Hail spike

A hail spike or three body scatter spike (TBSS) is an artifact on a weather radar display indicative of large hail. They are identified by a spike of weak reflectivity echoes that extend out from a thunderstorm, and away from the radar site.


Generally known as hail spikes, these are the result of energy from the radar hitting hail, or very heavy rain, and being reflected to the ground, where they reflect back to the hail and then to the radar as in the image on the left.[1] This results in the radar picking up the energy from the multiple path at a later time than the energy that came back directly from the hail to the radar. Both are however on the same radial angle from the radar as the antenna did not have the time to turn significantly.

The multipath echoes are then analyzed on the radar display as echoes extending in a radial direction behind the actual location of the hail/heavy rain core. The loss of energy by due to multiple reflections means weaker return echoes. The hail spike region has thus comparatively quite weaker echoes than the echoes directly from the hail or heavy rain core.[1]

Since hail cores are most intense at higher elevations, hail spikes usually appear at the levels aloft that accompany the most intense hail. Because of this, hail spikes are usually not seen at lower elevations.[1] Another restriction to detection is that the signal of the radar beam has to do multiple reflections, each time weakening it, and are therefore usually noticeable only in extremely large hailstone cases.[2]

Multiple TBSS Signatures

In rare cases more than one hail spike has been documented with a single storm in one volume scan.[3] This indicates that more than one hail core exists in the same storm and far enough apart that each core can be sampled by the radar individually.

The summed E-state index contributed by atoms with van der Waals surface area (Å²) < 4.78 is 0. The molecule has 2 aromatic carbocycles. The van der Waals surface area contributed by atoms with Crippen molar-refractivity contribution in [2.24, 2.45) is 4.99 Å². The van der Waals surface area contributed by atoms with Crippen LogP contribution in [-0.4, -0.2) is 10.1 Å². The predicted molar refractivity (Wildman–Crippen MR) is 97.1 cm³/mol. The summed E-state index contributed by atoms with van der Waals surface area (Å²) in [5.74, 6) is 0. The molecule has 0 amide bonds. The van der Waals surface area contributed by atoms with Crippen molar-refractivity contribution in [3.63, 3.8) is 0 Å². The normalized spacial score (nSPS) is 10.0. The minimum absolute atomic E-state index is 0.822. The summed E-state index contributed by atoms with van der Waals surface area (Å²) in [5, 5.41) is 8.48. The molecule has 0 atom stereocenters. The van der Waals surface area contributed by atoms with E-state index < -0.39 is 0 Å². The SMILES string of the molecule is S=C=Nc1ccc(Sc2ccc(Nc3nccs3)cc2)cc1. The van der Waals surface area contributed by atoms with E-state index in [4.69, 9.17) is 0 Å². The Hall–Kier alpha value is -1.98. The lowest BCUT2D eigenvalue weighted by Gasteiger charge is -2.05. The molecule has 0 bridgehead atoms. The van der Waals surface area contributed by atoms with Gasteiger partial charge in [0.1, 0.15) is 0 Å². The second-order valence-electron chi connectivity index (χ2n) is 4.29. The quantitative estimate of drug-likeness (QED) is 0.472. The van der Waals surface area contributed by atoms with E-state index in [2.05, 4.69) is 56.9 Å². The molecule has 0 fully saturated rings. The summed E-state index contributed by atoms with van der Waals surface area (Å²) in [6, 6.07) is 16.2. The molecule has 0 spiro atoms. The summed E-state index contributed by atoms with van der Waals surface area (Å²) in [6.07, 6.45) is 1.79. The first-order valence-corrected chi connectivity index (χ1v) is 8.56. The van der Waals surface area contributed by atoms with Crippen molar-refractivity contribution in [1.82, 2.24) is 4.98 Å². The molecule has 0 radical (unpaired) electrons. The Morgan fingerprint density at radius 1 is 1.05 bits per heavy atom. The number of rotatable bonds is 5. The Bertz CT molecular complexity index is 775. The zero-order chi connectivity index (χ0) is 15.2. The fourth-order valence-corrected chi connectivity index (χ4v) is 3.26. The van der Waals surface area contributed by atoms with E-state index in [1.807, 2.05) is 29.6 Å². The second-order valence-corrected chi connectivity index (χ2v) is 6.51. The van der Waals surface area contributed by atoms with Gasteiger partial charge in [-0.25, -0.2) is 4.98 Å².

Use in forecasting

Because of their observed accuracy in indicating large hail aloft, TBSS's are used operationally by the National Weather Service to identify thunderstorms that could likely produce large, severe hail. This would warrant the issuance of a severe thunderstorm warning or mention of large hail in a tornado warning.

See also


  1. Lemon, Leslie R. (June 1998). "The Radar "Three-Body Scatter Spike": An Operational Large-Hail Signature" (pdf). Weather and Forecasting. 13 (2): 327–340. Bibcode:1998WtFor..13..327L. doi:10.1175/1520-0434(1998)013<0327:TRTBSS>2.0.CO;2. ISSN 1520-0434. Retrieved 2011-05-25.
  2. "Hail spike". Glossary. National Weather Service Forecast Office Albany, New York. June 2009. Retrieved 2009-01-10.
  3. Kurimski, Phillip G. (August 2010). "Radar Observations of a Rare "Triple" Three-Body Scatter Spike" (pdf). National Weather Association Digest. 34: 43–54. Archived (PDF) from the original on 2012-05-17. Retrieved 2012-11-15.
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